copyright law puts canadians at risk

Jim Prentice fled. Like a sissy. And you can’t really blame him. Prentice’s proposed copyright legislation is a selloff of Canadian…

Jim Prentice fled. Like a sissy.

And you can’t really blame him.

Prentice’s proposed copyright legislation is a selloff of Canadian citizens’ rights to corporate interests, most based in the US.

The legislation panders to corporate greed.

As such, it is indefensible.

And so, when faced with some tough, insightful questions from reporter Jesse Brown on CBC’s podcast Search Engine, Prentice turned tail. (You can hear this remarkable interview for yourself through iTunes.)

What was most disturbing about the session was how little Prentice knew about music CDs, digital rights management, digital media and his own legislation.

And that’s a problem.

Prentice calls this a made-in-Canada solution.

But it came about through intense lobbying from the US entertainment industry and, while drafted in Canada, many consider it a copy of the much-reviled American Digital Millennium Copyright Act.

While there was a lot of talk with US lobbyists, there was very little, if any, consultation with Canadians.

And the result is legislation that will make millions of Canadians criminals for doing perfectly reasonable actions with content they own.

We’re not talking piracy here.

We’re talking fair use of digital material that you bought.

For example, if you back up your child’s favourite, and expensive, DVDs to guard against scratches — you’ve just broken the law. Twice.

Once for backing up a DVD — that’s not allowed under the law.

The second violation is for cracking the digital rights management that is included on every DVD and most songs sold through iTunes.

And the statutory penalty for that infraction is not capped at $500, a number often cited by Prentice.

According to the bill, if you break the DRM on any digital content you are on the hook for a $20,000 statutory penalty.

It is the proposed legislation’s digital lock provisions that compromises consumer rights so badly.

It gives corporations the ability to lock down any digital content.

Business will love this. It could force Canadians to buy the same content over and over again.

A couple of examples:

Currently, most television signals are digital. An increasing number of broadcasts are tagged with an anti-copying stamp.

So, while the legislation permits Canadians to “time shift” their television watching by recording their favourite shows, that right is trumped by the law’s draconian DRM provisions.

If broadcasters include a digital lock in the broadcast, you will be prevented from recording that show.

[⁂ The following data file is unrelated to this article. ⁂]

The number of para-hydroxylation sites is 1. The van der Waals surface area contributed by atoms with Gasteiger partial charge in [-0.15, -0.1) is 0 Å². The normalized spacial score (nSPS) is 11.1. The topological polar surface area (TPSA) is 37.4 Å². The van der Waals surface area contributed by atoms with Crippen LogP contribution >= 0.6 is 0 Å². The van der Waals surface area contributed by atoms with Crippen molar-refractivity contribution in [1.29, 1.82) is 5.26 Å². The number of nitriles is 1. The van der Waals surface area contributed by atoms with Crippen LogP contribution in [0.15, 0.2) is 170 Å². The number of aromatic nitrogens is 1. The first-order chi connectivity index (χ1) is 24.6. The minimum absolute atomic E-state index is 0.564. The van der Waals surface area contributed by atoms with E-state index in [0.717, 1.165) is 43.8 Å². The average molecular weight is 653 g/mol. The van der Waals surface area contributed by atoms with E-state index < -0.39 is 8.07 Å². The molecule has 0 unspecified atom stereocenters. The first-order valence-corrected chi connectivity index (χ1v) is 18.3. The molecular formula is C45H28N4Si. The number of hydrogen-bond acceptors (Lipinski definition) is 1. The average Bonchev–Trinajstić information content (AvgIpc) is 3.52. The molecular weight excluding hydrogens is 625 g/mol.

If you can’t watch your favourite show at 7 p.m. on Tuesday, too bad. You’ll have to buy the DVD. Or rent it from iTunes.

Or, say you subscribe to Bell satellite TV service, but record shows on a Hewlett Packard digital recorder, this legislation could junk your existing video recorder.

With a simple digital signature in the broadcast, Bell could prevent you from recording its signal unless you owned its digital recorder.

Again, there would be less competition — the law will force people to buy a proprietary hardware.

That anti-competitive environment will lead to higher prices for content and hardware.

The producers will, literally, lock down the market.

The same applies to music.

Because of the legislation’s DRM provisions, you will be prevented from putting a favourite song bought through iTunes onto your daughter’s RCA device. You’d have to buy the song a second time in the RCA format.

That’s because most iTunes downloads are protected by the company’s DRM, and the legislation prevents you from circumventing that digital lock.

Again, if you did so you would be liable to a statutory penalty of up to $20,000.



Which is unfortunate, because Canada needs copyright legislation that is fair to all — artists, companies and the users of material.

This bill isn’t going to do that.

Bowing to pressure from the US, Prentice has drafted legislation that is largely unworkable, but could potentially allow US media companies to sue ordinary Canadians into bankruptcy for simply trying to enjoy content they bought on devices they bought in a way they have for years.

Prentice was incapable of defending the bill on Brown’s show.

And, in the end, he fled.

That should make Canadians profoundly nervous. (RM)

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